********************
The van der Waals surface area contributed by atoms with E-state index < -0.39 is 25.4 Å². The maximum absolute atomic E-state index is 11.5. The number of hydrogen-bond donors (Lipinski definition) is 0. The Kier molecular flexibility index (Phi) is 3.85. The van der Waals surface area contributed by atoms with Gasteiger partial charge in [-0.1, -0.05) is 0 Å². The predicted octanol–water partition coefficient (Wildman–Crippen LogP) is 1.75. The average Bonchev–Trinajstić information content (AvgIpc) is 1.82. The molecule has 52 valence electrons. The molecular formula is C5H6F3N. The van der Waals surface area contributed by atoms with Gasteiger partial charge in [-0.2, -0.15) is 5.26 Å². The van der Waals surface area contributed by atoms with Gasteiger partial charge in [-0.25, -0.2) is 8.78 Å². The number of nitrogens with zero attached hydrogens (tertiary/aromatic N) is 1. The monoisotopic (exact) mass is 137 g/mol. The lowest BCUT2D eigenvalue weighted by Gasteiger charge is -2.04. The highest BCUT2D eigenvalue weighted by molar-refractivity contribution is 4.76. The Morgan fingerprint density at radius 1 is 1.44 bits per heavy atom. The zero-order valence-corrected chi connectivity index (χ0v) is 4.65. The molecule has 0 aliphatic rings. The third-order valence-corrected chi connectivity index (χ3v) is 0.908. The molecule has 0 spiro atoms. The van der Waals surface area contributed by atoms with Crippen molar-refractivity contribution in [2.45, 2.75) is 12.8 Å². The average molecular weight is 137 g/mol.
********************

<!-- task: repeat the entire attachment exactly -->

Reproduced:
The van der Waals surface area contributed by atoms with E-state index < -0.39 is 25.4 Å². The maximum absolute atomic E-state index is 11.5. The number of hydrogen-bond donors (Lipinski definition) is 0. The Kier molecular flexibility index (Phi) is 3.85. The van der Waals surface area contributed by atoms with Gasteiger partial charge in [-0.1, -0.05) is 0 Å². The predicted octanol–water partition coefficient (Wildman–Crippen LogP) is 1.75. The average Bonchev–Trinajstić information content (AvgIpc) is 1.82. The molecule has 52 valence electrons. The molecular formula is C5H6F3N. The van der Waals surface area contributed by atoms with Gasteiger partial charge in [-0.2, -0.15) is 5.26 Å². The van der Waals surface area contributed by atoms with Gasteiger partial charge in [-0.25, -0.2) is 8.78 Å². The number of nitrogens with zero attached hydrogens (tertiary/aromatic N) is 1. The monoisotopic (exact) mass is 137 g/mol. The lowest BCUT2D eigenvalue weighted by Gasteiger charge is -2.04. The highest BCUT2D eigenvalue weighted by molar-refractivity contribution is 4.76. The Morgan fingerprint density at radius 1 is 1.44 bits per heavy atom. The zero-order valence-corrected chi connectivity index (χ0v) is 4.65. The molecule has 0 aliphatic rings. The third-order valence-corrected chi connectivity index (χ3v) is 0.908. The molecule has 0 spiro atoms. The van der Waals surface area contributed by atoms with Crippen molar-refractivity contribution in [2.45, 2.75) is 12.8 Å². The average molecular weight is 137 g/mol.